The Amazon is burning at an alarming rate as tens of thousands of fires lay waste to the world's largest tropical rainforest.
Brazil's National Institute of Space Research said there have been 74,155 fires in the Amazon this year as of Tuesday, according to its satellite data: an 84% increase from the same period last year.
The Amazon is often called "the lungs of the world," absorbing greenhouse gases that would otherwise harm the planet. It also is home to a number of indigenous people who rely on the forest's resources.
Here's why it's on fire and why it's become such a big problem.
Raging fires worldwide: July was the hottest month ever on Earth. Now massive wildfires are burning across the globe.
Why is the Amazon on fire?
People who want to clear land in the Amazon for business prospects are cutting down portions of the forest, leaving them out to dry and setting them on fire. With the trees out of the way, they have room to grow agriculture or to raise cattle.
This practice is illegal but is not being monitored by Brazil's government, according to Nigel Sizer, chief program officer of Rainforest Alliance. Not only is the government turning the other way, President Jair Bolsonaro is encouraging the practice, Sizer said.
"With confidence, we can say that a lot of that is illegal and is happening because the government has given the nod to illegal clearing and burning across the Amazon," Sizer said. "The president has even encouraged the invasion of indigenous territories and areas that the previous administrations have really been working hard to protect."
In this Aug. 20, 2019, drone photo released by the Corpo de Bombeiros de Mato Grosso, brush fires burn in Guaranta do Norte municipality, Mato Grosso state, Brazil. Brazil's National Institute for Space Research, a federal agency monitoring deforestation and wildfires, said the country has seen a record number of wildfires this year. (Photo: Corpo de Bombeiros de Mato Grosso, AP)
Bolsonaro has blamed environmental nonprofits for acting as obstacles in his mission to further develop Brazil's economy. His administration has eased protections of areas such as the Amazon, making way for people to damage the rainforest.
In response to the staggering increase in wildfires this year, Bolsonaro, without evidence, suggested nongovernmental organizations could be starting them to make his administration look bad. He took office Jan. 1 of this year.
"Maybe – I am not affirming it – these (NGO people) are carrying out some criminal actions to draw attention against me, against the government of Brazil," Bolsonaro told reporters.
When asked to provide evidence, he gave none.
"There is a war going on in the world against Brazil, an information war," Bolsonaro said.
Sizer, who has worked in the Amazon the past 30 years, says previous Brazilian administrations have been environmentally conscious and successfully decreased the rate of deforestation. With this president, though, he's worried about what's to come.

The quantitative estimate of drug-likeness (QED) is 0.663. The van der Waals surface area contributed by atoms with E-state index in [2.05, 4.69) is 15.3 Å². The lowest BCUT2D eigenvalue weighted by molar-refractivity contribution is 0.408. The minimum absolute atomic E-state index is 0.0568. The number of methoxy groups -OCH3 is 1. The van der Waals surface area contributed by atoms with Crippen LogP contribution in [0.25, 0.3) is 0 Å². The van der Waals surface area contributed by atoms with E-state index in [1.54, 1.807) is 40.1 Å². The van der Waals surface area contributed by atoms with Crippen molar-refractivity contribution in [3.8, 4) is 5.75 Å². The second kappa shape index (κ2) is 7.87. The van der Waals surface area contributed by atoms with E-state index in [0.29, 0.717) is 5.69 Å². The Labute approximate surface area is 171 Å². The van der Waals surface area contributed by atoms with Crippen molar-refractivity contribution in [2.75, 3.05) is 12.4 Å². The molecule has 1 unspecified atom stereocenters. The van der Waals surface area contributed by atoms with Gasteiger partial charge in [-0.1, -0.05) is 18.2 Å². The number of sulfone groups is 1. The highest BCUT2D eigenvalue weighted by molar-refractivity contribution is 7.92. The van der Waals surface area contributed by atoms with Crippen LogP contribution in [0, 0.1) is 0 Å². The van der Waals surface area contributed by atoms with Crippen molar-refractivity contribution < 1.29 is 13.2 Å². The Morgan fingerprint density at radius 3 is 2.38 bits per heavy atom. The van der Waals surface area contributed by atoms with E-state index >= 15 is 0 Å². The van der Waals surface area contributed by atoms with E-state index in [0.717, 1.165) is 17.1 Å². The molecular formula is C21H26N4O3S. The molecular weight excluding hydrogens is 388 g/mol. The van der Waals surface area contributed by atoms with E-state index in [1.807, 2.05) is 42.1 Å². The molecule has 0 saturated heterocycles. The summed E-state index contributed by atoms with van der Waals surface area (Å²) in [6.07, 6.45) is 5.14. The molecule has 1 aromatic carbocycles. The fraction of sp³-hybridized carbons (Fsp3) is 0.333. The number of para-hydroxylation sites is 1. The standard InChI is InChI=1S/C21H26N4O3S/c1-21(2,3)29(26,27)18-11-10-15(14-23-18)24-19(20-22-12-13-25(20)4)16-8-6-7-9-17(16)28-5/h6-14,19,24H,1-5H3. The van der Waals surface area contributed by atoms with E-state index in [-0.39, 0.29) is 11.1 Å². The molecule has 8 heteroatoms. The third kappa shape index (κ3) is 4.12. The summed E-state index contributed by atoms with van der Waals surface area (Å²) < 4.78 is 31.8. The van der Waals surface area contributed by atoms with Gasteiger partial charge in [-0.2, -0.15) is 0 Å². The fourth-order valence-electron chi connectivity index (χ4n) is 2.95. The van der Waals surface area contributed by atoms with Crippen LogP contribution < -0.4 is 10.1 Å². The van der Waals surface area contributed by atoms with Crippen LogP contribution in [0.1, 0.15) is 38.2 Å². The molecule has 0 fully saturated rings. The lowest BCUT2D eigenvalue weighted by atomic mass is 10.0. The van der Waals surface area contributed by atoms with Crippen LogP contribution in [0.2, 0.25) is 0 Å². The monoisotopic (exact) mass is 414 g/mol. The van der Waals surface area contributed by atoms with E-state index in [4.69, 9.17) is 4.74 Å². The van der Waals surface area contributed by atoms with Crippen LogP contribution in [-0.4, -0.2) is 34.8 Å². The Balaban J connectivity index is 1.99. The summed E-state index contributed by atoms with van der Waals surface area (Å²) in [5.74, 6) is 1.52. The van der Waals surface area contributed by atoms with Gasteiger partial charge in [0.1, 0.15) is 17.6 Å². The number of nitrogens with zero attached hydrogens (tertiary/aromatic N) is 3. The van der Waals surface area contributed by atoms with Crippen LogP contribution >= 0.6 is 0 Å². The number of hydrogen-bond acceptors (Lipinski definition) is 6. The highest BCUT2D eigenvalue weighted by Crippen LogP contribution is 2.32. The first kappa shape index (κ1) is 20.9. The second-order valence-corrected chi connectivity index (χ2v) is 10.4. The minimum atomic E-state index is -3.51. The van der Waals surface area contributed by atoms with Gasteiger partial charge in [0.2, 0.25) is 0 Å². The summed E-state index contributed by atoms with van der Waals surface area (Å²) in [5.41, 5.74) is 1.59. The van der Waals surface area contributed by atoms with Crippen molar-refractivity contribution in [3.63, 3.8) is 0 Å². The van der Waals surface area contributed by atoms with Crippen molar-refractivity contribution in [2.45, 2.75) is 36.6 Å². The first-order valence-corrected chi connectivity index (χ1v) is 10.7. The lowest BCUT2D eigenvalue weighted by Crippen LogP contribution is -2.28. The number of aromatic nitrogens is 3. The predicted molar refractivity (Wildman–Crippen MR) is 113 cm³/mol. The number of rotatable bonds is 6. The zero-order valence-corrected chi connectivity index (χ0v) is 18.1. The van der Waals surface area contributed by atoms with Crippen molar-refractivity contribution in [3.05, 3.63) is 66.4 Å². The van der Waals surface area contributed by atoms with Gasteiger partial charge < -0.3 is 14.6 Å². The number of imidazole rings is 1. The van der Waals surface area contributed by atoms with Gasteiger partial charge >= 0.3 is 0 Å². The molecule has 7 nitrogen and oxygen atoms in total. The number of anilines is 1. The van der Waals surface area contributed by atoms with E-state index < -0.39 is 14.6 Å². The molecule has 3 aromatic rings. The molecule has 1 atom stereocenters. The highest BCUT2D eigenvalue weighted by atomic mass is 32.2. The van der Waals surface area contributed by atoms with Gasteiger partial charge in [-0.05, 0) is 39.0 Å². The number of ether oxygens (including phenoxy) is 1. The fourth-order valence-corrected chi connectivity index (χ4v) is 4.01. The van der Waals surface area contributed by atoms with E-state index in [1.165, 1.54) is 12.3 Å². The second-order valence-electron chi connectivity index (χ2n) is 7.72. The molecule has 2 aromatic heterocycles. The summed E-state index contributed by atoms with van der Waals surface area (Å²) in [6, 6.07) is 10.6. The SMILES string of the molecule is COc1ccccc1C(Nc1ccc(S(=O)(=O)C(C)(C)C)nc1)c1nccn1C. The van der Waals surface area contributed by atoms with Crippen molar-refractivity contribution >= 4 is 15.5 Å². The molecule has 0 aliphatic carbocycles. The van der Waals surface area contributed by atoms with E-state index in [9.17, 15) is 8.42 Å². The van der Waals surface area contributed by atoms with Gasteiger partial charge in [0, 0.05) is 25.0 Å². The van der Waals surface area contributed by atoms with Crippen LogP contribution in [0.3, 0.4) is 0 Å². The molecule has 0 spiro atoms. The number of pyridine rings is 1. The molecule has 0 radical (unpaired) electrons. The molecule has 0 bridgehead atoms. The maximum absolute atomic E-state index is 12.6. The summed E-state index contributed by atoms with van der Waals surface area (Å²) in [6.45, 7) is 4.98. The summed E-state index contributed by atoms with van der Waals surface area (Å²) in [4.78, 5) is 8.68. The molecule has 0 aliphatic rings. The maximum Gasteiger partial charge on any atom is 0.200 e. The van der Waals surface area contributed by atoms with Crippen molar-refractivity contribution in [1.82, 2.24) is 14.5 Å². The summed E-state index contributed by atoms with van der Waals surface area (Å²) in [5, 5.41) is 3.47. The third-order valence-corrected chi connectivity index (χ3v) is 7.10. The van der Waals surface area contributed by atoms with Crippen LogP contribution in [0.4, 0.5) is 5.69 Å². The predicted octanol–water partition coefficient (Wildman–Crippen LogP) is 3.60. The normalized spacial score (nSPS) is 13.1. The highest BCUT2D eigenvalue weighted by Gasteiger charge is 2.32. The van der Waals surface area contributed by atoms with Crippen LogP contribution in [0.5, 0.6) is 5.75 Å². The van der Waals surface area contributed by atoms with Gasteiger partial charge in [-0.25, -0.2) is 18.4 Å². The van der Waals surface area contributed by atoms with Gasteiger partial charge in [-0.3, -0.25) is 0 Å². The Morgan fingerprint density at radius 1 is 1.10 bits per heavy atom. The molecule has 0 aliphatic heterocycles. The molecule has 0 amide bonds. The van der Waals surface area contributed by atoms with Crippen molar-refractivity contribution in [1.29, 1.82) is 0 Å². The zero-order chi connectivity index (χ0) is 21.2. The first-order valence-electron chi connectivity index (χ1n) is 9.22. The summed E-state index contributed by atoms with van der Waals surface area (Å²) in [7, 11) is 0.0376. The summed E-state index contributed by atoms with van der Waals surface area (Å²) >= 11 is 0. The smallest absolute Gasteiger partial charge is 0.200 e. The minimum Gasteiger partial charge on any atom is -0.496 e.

"It takes a while for people to react and respond and what we’re seeing now is the first wave of that," Sizer said. "I wouldn’t be surprised if these numbers get a lot of worse if the government does not change course."
An aerial view Aug. 20, 2019, of an area of land that has been scorched by fire in the state of Mato Grosso, Brazil. According to media reports, the Brazilian Amazon region is suffering a record amount of fires, with an 84% increase on the same period last year. (Photo: ROGERIO FLORENTINO, EPA-EFE)
Are fires in the Amazon normal?
The Amazon holds a lot of moisture – massive fires aren't a natural occurrence there. Sizer said if it's a dry season and you set a fire in the undergrowth it may spread a little bit, but it peters out pretty quickly. But once you start clearing forest and let the trees dry, fires can cause more damage, he said.
"The forest shifts from being a fire-resistant ecosystem to a fire-prone ecosystem," Sizer said.
The trees, plants and animals in the Amazon are not adaptive to fire, and so are easily killed. This is different from the forests in North America that have adapted to wildfires and can survive them, Sizer said.
Sizer said putting out massive wildfires in the Amazon is "basically impossible." They'll run their course until they run out of chopped down trees to burn. The best way to stop a crisis like this is for the government to strictly protect the land, according to Adrian Forsyth, co-founder of Amazon Conservation Association.
"If you had an enlightened president in Brazil, they would put a stop to illegal deforestation in Brazil, just in the way that they prevent robbery and murder," Forsyth said.
How will the Amazon's fires affect people?
"The Amazon is a rain factory," Forsyth said, describing the Amazon's role in people's lives.
Forsyth said the Amazon generates rain that helps agriculture grow across the Americas, impacting basic food supplies. Additionally, without the Amazon's carbon absorption, the harms of the climate crisis become increasingly unavoidable, Forsyth said.
"The Amazon is the biggest storer of tropical carbon in the world, and if that goes up into the sky it’s going to be impossible to meet the climate goals that we’re trying to establish," Forsyth said.
Moira Birss, finance campaign director of nonprofit Amazon Watch, said the indigenous people and others who live in or near the forest face the most immediate harm.
"The fires specifically for folks who are living in that are extremely harmful, the air they’re breathing, the ability to live their daily lives, and in some cases, it’s affecting people’s land," Birss said.
Birss said many people have reached out to Amazon Watch asking about ways they can help. Ultimately, she said, it's the government's responsibility to put an end to illegal fire setting. Sizer said one way people can help, though, is by donating to Brazilian environmental groups.
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